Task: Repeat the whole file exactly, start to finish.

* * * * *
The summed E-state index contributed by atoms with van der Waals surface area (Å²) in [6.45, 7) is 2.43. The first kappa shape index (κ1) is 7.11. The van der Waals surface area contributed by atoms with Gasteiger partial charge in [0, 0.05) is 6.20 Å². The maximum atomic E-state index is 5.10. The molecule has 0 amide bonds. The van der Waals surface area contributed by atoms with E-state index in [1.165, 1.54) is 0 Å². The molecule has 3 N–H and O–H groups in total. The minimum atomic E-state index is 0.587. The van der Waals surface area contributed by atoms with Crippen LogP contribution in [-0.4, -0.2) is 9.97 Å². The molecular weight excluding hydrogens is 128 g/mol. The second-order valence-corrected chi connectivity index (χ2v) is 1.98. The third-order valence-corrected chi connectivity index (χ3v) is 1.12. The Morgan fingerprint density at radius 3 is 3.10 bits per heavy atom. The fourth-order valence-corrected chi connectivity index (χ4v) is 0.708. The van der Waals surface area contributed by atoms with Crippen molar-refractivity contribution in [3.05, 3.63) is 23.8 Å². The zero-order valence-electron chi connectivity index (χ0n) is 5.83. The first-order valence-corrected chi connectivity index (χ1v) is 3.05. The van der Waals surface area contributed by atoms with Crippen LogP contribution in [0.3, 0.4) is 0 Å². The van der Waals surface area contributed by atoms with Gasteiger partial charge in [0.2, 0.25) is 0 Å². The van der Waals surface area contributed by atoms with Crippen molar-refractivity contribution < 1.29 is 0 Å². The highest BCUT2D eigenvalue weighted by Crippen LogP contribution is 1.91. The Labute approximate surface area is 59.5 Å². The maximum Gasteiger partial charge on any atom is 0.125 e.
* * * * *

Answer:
The summed E-state index contributed by atoms with van der Waals surface area (Å²) in [6.45, 7) is 2.43. The first kappa shape index (κ1) is 7.11. The van der Waals surface area contributed by atoms with Gasteiger partial charge in [0, 0.05) is 6.20 Å². The maximum atomic E-state index is 5.10. The molecule has 0 amide bonds. The van der Waals surface area contributed by atoms with E-state index in [1.165, 1.54) is 0 Å². The molecule has 3 N–H and O–H groups in total. The minimum atomic E-state index is 0.587. The van der Waals surface area contributed by atoms with Crippen LogP contribution in [-0.4, -0.2) is 9.97 Å². The molecular weight excluding hydrogens is 128 g/mol. The second-order valence-corrected chi connectivity index (χ2v) is 1.98. The third-order valence-corrected chi connectivity index (χ3v) is 1.12. The Morgan fingerprint density at radius 3 is 3.10 bits per heavy atom. The fourth-order valence-corrected chi connectivity index (χ4v) is 0.708. The van der Waals surface area contributed by atoms with Crippen molar-refractivity contribution in [3.05, 3.63) is 23.8 Å². The zero-order valence-electron chi connectivity index (χ0n) is 5.83. The first-order valence-corrected chi connectivity index (χ1v) is 3.05. The van der Waals surface area contributed by atoms with Crippen LogP contribution in [0.3, 0.4) is 0 Å². The van der Waals surface area contributed by atoms with Gasteiger partial charge in [0.2, 0.25) is 0 Å². The van der Waals surface area contributed by atoms with Crippen molar-refractivity contribution < 1.29 is 0 Å². The highest BCUT2D eigenvalue weighted by Crippen LogP contribution is 1.91. The Labute approximate surface area is 59.5 Å². The maximum Gasteiger partial charge on any atom is 0.125 e.